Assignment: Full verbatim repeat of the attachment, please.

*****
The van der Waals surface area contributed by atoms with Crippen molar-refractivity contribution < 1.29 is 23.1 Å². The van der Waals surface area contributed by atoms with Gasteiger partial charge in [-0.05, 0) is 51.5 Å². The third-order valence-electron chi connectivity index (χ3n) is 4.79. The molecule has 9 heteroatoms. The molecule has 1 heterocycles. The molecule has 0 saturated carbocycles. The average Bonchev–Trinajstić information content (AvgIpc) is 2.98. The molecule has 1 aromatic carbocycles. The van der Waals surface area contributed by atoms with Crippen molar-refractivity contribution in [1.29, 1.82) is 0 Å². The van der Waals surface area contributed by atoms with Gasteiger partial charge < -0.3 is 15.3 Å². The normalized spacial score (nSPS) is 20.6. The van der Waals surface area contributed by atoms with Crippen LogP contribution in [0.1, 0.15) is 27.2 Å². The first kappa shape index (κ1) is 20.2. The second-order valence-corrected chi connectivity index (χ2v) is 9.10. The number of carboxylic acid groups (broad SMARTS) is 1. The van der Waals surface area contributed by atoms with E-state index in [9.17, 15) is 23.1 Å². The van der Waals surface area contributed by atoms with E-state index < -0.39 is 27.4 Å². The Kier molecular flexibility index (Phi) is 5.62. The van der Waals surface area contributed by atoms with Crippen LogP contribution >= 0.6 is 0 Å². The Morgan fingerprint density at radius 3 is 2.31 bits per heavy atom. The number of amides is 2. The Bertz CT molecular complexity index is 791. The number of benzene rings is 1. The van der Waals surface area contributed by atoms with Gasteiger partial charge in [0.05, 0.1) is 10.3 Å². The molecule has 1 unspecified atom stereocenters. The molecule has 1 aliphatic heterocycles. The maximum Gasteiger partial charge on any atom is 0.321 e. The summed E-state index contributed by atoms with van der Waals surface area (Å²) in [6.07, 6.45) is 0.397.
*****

The van der Waals surface area contributed by atoms with Crippen molar-refractivity contribution < 1.29 is 23.1 Å². The van der Waals surface area contributed by atoms with Gasteiger partial charge in [-0.05, 0) is 51.5 Å². The third-order valence-electron chi connectivity index (χ3n) is 4.79. The molecule has 9 heteroatoms. The molecule has 1 heterocycles. The molecule has 0 saturated carbocycles. The average Bonchev–Trinajstić information content (AvgIpc) is 2.98. The molecule has 1 aromatic carbocycles. The van der Waals surface area contributed by atoms with Crippen molar-refractivity contribution in [1.29, 1.82) is 0 Å². The van der Waals surface area contributed by atoms with Gasteiger partial charge < -0.3 is 15.3 Å². The normalized spacial score (nSPS) is 20.6. The van der Waals surface area contributed by atoms with Crippen LogP contribution in [0.1, 0.15) is 27.2 Å². The first kappa shape index (κ1) is 20.2. The second-order valence-corrected chi connectivity index (χ2v) is 9.10. The number of carboxylic acid groups (broad SMARTS) is 1. The van der Waals surface area contributed by atoms with E-state index in [9.17, 15) is 23.1 Å². The van der Waals surface area contributed by atoms with E-state index < -0.39 is 27.4 Å². The Kier molecular flexibility index (Phi) is 5.62. The van der Waals surface area contributed by atoms with Crippen LogP contribution >= 0.6 is 0 Å². The Morgan fingerprint density at radius 3 is 2.31 bits per heavy atom. The number of amides is 2. The Bertz CT molecular complexity index is 791. The number of benzene rings is 1. The van der Waals surface area contributed by atoms with Gasteiger partial charge in [0.05, 0.1) is 10.3 Å². The molecule has 1 unspecified atom stereocenters. The molecule has 1 aliphatic heterocycles. The maximum Gasteiger partial charge on any atom is 0.321 e. The summed E-state index contributed by atoms with van der Waals surface area (Å²) in [6.07, 6.45) is 0.397.